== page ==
3. Align Your Key Activities With Their Most Optimal Times
I’d recommend doing this both at a daily level and at a weekly level, because just like certain hours of our day are more optimal for certain activities, certain days of the week also carry more value for different activities as well.
Try this out for a week and take note of your productivity and how you feel. Adjust as necessary. Tweaks and adjustments are encouraged because you will learn that some of your assumptions about yourself and your most optimal times may be inaccurate. You will better understand how you work and maybe even discover that some of your key activities should be changed. Life is not static. You are not static. You are allowed to make changes.
4. Calculate Your Time Created
A hugely motivating factor for me was tangibly seeing how many hours I gained by arbitraging my time among my activities. I began to estimate how many hours I created, both at a daily and weekly level. As I saw the minutes and hours add up, I grew even more motivated to find additional ways to arbitrage my time.
For example, I estimated that every hour of sleep before midnight was worth about 1.5 hours after midnight. I also found that every hour spent working on a Saturday morning was worth the equivalent of four hours working during a Friday afternoon. Restricting the times I checked email and social media to dedicated time slots rather than randomly throughout the day gained me roughly two productive hours. You will have to experiment and evaluate yourself to figure out your own calculations. but this will be worth it, because it will motivate you more to find ways to create more time.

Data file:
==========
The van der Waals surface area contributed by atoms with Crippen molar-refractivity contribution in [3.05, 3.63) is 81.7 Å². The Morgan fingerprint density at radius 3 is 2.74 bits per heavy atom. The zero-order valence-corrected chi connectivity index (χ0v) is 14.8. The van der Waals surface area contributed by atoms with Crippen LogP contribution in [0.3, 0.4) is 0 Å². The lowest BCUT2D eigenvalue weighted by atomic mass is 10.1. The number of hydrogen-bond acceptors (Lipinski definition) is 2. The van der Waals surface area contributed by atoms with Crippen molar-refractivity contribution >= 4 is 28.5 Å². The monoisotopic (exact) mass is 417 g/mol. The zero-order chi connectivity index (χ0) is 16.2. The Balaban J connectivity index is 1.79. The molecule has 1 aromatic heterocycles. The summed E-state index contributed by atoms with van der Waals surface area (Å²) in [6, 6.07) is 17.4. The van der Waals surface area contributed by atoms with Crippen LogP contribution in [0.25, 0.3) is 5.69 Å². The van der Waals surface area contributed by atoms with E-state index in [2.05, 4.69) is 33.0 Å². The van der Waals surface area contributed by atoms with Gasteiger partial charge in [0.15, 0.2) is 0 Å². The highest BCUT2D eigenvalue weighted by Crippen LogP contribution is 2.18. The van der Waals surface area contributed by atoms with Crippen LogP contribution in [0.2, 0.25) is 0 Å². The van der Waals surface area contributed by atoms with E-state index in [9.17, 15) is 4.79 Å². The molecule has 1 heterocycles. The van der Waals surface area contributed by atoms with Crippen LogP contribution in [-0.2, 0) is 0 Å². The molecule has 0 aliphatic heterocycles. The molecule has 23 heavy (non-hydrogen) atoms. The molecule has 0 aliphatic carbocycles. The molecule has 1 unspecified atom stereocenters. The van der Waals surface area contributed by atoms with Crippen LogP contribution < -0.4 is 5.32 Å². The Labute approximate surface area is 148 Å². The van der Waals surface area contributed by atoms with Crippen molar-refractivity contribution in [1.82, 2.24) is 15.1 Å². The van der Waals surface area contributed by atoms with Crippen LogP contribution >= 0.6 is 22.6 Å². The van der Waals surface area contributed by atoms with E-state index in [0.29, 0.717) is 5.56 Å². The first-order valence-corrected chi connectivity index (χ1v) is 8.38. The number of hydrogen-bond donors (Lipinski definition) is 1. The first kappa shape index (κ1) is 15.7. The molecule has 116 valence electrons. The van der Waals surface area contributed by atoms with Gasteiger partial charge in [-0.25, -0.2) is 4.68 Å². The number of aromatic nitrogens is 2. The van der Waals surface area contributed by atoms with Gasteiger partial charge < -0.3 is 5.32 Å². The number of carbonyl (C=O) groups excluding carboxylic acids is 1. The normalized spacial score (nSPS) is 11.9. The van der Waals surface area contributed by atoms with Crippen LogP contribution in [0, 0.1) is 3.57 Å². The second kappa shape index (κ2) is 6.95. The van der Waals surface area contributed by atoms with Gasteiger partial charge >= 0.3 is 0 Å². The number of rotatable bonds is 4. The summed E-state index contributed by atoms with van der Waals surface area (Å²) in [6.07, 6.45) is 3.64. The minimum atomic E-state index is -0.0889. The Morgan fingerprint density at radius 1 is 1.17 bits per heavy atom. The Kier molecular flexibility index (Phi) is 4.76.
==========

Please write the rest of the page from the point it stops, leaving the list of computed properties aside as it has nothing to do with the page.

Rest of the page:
The premise of time arbitrage is that you can extract more value from your time. People cannot literally have more than 24 hours in a day. You knew that. But the fact still remains that your activities have different values at different times in your life, and by structuring your schedule to exploit these different values, you can make one hour worth more than one hour. You won’t be able to make the hour last more than 60 minutes, but you can effectively create more time in your day and week by arbitraging your time.
This was a guest post by Kevin Au. He is a longtime Asian Efficiency reader and self-professed productivity junkie. He currently works at a privately held Internet software company in Silicon Valley.